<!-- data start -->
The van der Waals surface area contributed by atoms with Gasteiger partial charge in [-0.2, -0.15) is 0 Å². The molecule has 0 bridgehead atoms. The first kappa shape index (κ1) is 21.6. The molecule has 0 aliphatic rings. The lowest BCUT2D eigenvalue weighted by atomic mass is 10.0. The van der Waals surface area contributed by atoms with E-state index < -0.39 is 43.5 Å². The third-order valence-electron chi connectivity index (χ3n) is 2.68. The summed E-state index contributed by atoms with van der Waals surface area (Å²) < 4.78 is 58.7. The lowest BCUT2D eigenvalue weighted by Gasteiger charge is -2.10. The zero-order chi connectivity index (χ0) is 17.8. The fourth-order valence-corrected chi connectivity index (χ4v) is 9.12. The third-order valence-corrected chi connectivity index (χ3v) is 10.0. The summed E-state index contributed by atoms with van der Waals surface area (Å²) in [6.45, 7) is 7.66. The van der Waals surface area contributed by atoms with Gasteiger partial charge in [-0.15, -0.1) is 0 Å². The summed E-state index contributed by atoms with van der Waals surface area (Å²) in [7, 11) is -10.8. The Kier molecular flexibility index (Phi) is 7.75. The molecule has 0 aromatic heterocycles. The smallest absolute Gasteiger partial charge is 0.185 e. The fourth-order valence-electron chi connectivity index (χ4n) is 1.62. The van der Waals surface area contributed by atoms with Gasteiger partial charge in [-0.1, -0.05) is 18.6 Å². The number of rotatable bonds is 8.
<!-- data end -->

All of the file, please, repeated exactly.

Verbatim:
The van der Waals surface area contributed by atoms with Gasteiger partial charge in [-0.2, -0.15) is 0 Å². The molecule has 0 bridgehead atoms. The first kappa shape index (κ1) is 21.6. The molecule has 0 aliphatic rings. The lowest BCUT2D eigenvalue weighted by atomic mass is 10.0. The van der Waals surface area contributed by atoms with E-state index < -0.39 is 43.5 Å². The third-order valence-electron chi connectivity index (χ3n) is 2.68. The summed E-state index contributed by atoms with van der Waals surface area (Å²) < 4.78 is 58.7. The lowest BCUT2D eigenvalue weighted by Gasteiger charge is -2.10. The zero-order chi connectivity index (χ0) is 17.8. The fourth-order valence-corrected chi connectivity index (χ4v) is 9.12. The third-order valence-corrected chi connectivity index (χ3v) is 10.0. The summed E-state index contributed by atoms with van der Waals surface area (Å²) in [6.45, 7) is 7.66. The van der Waals surface area contributed by atoms with Gasteiger partial charge in [-0.15, -0.1) is 0 Å². The summed E-state index contributed by atoms with van der Waals surface area (Å²) in [7, 11) is -10.8. The Kier molecular flexibility index (Phi) is 7.75. The molecule has 0 aromatic heterocycles. The smallest absolute Gasteiger partial charge is 0.185 e. The fourth-order valence-electron chi connectivity index (χ4n) is 1.62. The van der Waals surface area contributed by atoms with Gasteiger partial charge in [-0.1, -0.05) is 18.6 Å². The number of rotatable bonds is 8.